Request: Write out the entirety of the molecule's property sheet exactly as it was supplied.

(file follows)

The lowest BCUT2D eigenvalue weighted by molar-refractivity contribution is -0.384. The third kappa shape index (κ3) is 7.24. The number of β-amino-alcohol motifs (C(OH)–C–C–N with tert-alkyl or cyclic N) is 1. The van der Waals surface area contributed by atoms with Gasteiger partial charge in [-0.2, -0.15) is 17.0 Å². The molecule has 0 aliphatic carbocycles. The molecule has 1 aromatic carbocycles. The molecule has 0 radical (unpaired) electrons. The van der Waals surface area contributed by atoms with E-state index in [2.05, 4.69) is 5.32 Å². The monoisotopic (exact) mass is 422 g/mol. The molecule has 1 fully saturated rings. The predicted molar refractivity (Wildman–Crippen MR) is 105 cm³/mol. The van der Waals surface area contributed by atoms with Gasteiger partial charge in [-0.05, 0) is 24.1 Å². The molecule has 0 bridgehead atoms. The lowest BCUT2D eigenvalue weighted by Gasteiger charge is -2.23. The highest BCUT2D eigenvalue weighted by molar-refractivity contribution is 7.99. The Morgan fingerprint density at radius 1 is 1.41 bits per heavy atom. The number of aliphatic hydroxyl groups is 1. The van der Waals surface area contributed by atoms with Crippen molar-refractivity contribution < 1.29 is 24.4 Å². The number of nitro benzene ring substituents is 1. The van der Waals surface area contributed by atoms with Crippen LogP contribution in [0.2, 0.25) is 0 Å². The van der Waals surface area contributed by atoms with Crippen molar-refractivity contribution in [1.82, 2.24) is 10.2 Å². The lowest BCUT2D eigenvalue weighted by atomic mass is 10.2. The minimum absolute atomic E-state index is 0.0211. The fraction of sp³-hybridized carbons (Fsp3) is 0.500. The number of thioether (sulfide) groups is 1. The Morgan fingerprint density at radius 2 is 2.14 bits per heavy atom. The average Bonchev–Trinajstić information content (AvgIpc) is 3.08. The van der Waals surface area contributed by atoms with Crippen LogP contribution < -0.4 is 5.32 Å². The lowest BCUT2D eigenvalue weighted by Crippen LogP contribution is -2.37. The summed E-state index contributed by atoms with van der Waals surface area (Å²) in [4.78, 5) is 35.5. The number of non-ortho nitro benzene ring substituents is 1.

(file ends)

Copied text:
The lowest BCUT2D eigenvalue weighted by molar-refractivity contribution is -0.384. The third kappa shape index (κ3) is 7.24. The number of β-amino-alcohol motifs (C(OH)–C–C–N with tert-alkyl or cyclic N) is 1. The van der Waals surface area contributed by atoms with Gasteiger partial charge in [-0.2, -0.15) is 17.0 Å². The molecule has 0 aliphatic carbocycles. The molecule has 1 aromatic carbocycles. The molecule has 0 radical (unpaired) electrons. The van der Waals surface area contributed by atoms with E-state index in [2.05, 4.69) is 5.32 Å². The monoisotopic (exact) mass is 422 g/mol. The molecule has 1 fully saturated rings. The predicted molar refractivity (Wildman–Crippen MR) is 105 cm³/mol. The van der Waals surface area contributed by atoms with Gasteiger partial charge in [-0.05, 0) is 24.1 Å². The molecule has 0 bridgehead atoms. The lowest BCUT2D eigenvalue weighted by Gasteiger charge is -2.23. The highest BCUT2D eigenvalue weighted by molar-refractivity contribution is 7.99. The Morgan fingerprint density at radius 1 is 1.41 bits per heavy atom. The number of aliphatic hydroxyl groups is 1. The van der Waals surface area contributed by atoms with Crippen molar-refractivity contribution < 1.29 is 24.4 Å². The number of nitro benzene ring substituents is 1. The van der Waals surface area contributed by atoms with Crippen LogP contribution in [0.2, 0.25) is 0 Å². The van der Waals surface area contributed by atoms with Crippen molar-refractivity contribution in [1.82, 2.24) is 10.2 Å². The lowest BCUT2D eigenvalue weighted by atomic mass is 10.2. The minimum absolute atomic E-state index is 0.0211. The fraction of sp³-hybridized carbons (Fsp3) is 0.500. The number of thioether (sulfide) groups is 1. The Morgan fingerprint density at radius 2 is 2.14 bits per heavy atom. The average Bonchev–Trinajstić information content (AvgIpc) is 3.08. The van der Waals surface area contributed by atoms with Crippen LogP contribution < -0.4 is 5.32 Å². The lowest BCUT2D eigenvalue weighted by Crippen LogP contribution is -2.37. The summed E-state index contributed by atoms with van der Waals surface area (Å²) in [4.78, 5) is 35.5. The number of non-ortho nitro benzene ring substituents is 1.